Hopkins Stops Navy for 33rd Straight Time
BALTIMORE, April 21 — Navy men’s lacrosse coach Richie Meade ended the day dabbing his tears with a towel. It was moments after Johns Hopkins had beaten Navy, 10-9, before nearly 7,000 fans on homecoming at Homewood Field on Saturday. The Midshipmen (9-3) lost their 33rd straight game to the Blue Jays dating from 1974.
The third quarter was most problematic. The Midshipmen had the ball for 2 minutes 58 seconds; they failed on 3 of 5 clears, lost 4 of 5 faceoffs and were outshot 12-4. They entered the quarter leading 5-4 following a goal on a no-angle shot by freshman Tim Paul with 18 seconds left in the first half.
When the quarter ended, Hopkins led 7-6. The trend continued for much of the fourth. The Blue Jays led 10-8 following a goal on a left-handed shot by junior Paul Rabil with 4:20 to play. Navy closed to 10-9 following a goal by Paul with 24 seconds left, but Hopkins junior Stephen Peyser won the next faceoff and the Midshipmen did not take another shot.
The Midshipmen had the ball for less than six minutes in the fourth quarter. For the game, they were successful on 10 of 19 clears.
“They always had the ball,” Meade said. “We knew what they were doing and I thought we were defending it well, but to play that much defense, there are going to be breakdowns.”
Peyser was the reason Johns Hopkins (6-4) had so much possession. He won 14 of 17 faceoffs and had 12 ground balls. His work earned him a plaque (as the game’s most valuable player), a banana (the gift the pep band gives to its player of the game) and the one game ball that Coach Dave Pietramala gave out.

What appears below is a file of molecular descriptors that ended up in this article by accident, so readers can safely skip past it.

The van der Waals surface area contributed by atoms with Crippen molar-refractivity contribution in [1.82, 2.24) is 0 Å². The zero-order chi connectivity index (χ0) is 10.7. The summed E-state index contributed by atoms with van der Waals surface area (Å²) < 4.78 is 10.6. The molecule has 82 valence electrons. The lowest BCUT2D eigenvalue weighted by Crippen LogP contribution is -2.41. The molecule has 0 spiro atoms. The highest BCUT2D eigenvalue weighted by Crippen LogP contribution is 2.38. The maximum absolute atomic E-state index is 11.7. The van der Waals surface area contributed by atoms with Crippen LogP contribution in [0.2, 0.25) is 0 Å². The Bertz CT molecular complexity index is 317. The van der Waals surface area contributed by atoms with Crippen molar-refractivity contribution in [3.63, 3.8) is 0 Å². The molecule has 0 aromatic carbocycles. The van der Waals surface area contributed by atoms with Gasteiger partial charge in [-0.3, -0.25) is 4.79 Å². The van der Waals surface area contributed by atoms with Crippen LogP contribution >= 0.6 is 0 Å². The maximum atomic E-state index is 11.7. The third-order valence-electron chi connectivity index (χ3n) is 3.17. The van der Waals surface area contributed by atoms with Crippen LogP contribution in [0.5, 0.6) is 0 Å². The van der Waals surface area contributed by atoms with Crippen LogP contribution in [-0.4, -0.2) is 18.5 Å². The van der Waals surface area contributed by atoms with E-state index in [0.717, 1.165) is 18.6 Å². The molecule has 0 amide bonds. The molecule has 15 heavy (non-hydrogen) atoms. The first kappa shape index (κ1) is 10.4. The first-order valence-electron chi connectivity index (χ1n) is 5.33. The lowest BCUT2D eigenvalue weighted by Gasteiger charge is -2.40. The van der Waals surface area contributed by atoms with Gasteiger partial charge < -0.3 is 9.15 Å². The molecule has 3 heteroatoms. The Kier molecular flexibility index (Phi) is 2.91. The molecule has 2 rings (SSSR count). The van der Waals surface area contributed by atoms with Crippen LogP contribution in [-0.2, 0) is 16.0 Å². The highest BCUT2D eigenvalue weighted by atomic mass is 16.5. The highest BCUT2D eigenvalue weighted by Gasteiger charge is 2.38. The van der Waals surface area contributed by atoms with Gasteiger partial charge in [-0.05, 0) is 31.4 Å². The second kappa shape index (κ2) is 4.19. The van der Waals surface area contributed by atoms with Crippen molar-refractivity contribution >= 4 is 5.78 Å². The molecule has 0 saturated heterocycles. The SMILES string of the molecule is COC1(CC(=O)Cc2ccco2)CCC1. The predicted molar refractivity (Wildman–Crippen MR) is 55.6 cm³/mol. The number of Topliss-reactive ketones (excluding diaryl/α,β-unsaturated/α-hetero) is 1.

“When Stephen wins faceoffs, it builds confidence in [starting mid- fielder Michael Kimmel] and I,” Rabil said. “If Mike and I score goals, Stephen goes out and wins the next faceoff.”
Rabil finished with three goals — all on left-handed shots, even though he is naturally right-handed — and Kimmel, a freshman, added three goals. Paul had three goals and junior Nick Mirabito added a goal and three assists for Navy.
Lacrosse is a big deal at Johns Hopkins. The public-address an- nouncer’s testing pattern isn’t a countdown of five, four, three, two, one; it is 80, 84, 85, 87, 05 — the most recent years the Blue Jays won the national title. The university is one of the few to hold its homecoming in the spring for lacrosse rather than in the fall for football.
And it therefore was a rather big deal when, on Friday, Peyser bucked tradition. He put a sign with a quote from “Henry V” — the one that ends, “we few, we happy few, we band of brothers; for he to-day that sheds his blood with me shall be my brother” — over the locker room door. The sign previously there — “I will give my all for Johns Hopkins today” — was moved to the side.
Overall, it culminated a good weekend for Peyser. Navy senior William Wallace entered the game winning 70 percent of his faceoffs, one of the top percentages in the nation; on Saturday, he won 2 of 10.
Navy scored on its first three shots against senior goalkeeper Jesse Schwartzman and in the end was left to lament it did not take more than 21 shots. Peyser’s work on faceoffs saw to that.
“We threw everything at him that we had,” Meade said of Peyser. “But he’s pretty good.”